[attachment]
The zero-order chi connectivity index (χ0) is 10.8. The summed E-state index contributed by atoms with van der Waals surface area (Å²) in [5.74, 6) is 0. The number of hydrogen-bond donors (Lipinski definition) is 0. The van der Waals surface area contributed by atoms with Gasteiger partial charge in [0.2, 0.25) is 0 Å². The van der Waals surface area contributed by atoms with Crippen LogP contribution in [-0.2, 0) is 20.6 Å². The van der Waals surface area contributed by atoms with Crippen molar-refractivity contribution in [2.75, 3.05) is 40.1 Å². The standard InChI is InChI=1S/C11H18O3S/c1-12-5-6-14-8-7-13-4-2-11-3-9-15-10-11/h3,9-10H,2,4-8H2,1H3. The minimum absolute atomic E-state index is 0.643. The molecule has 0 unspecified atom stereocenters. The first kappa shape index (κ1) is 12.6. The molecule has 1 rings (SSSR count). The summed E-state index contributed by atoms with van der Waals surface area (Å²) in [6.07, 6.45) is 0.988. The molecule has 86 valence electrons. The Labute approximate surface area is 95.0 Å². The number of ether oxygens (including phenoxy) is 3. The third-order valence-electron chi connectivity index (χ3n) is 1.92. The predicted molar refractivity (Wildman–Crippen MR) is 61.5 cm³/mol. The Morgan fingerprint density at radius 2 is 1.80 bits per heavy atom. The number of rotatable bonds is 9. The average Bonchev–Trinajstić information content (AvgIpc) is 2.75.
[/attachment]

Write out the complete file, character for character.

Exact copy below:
The zero-order chi connectivity index (χ0) is 10.8. The summed E-state index contributed by atoms with van der Waals surface area (Å²) in [5.74, 6) is 0. The number of hydrogen-bond donors (Lipinski definition) is 0. The van der Waals surface area contributed by atoms with Gasteiger partial charge in [0.2, 0.25) is 0 Å². The van der Waals surface area contributed by atoms with Crippen LogP contribution in [-0.2, 0) is 20.6 Å². The van der Waals surface area contributed by atoms with Crippen molar-refractivity contribution in [2.75, 3.05) is 40.1 Å². The standard InChI is InChI=1S/C11H18O3S/c1-12-5-6-14-8-7-13-4-2-11-3-9-15-10-11/h3,9-10H,2,4-8H2,1H3. The minimum absolute atomic E-state index is 0.643. The molecule has 0 unspecified atom stereocenters. The first kappa shape index (κ1) is 12.6. The molecule has 1 rings (SSSR count). The summed E-state index contributed by atoms with van der Waals surface area (Å²) in [6.07, 6.45) is 0.988. The molecule has 86 valence electrons. The Labute approximate surface area is 95.0 Å². The number of ether oxygens (including phenoxy) is 3. The third-order valence-electron chi connectivity index (χ3n) is 1.92. The predicted molar refractivity (Wildman–Crippen MR) is 61.5 cm³/mol. The Morgan fingerprint density at radius 2 is 1.80 bits per heavy atom. The number of rotatable bonds is 9. The average Bonchev–Trinajstić information content (AvgIpc) is 2.75.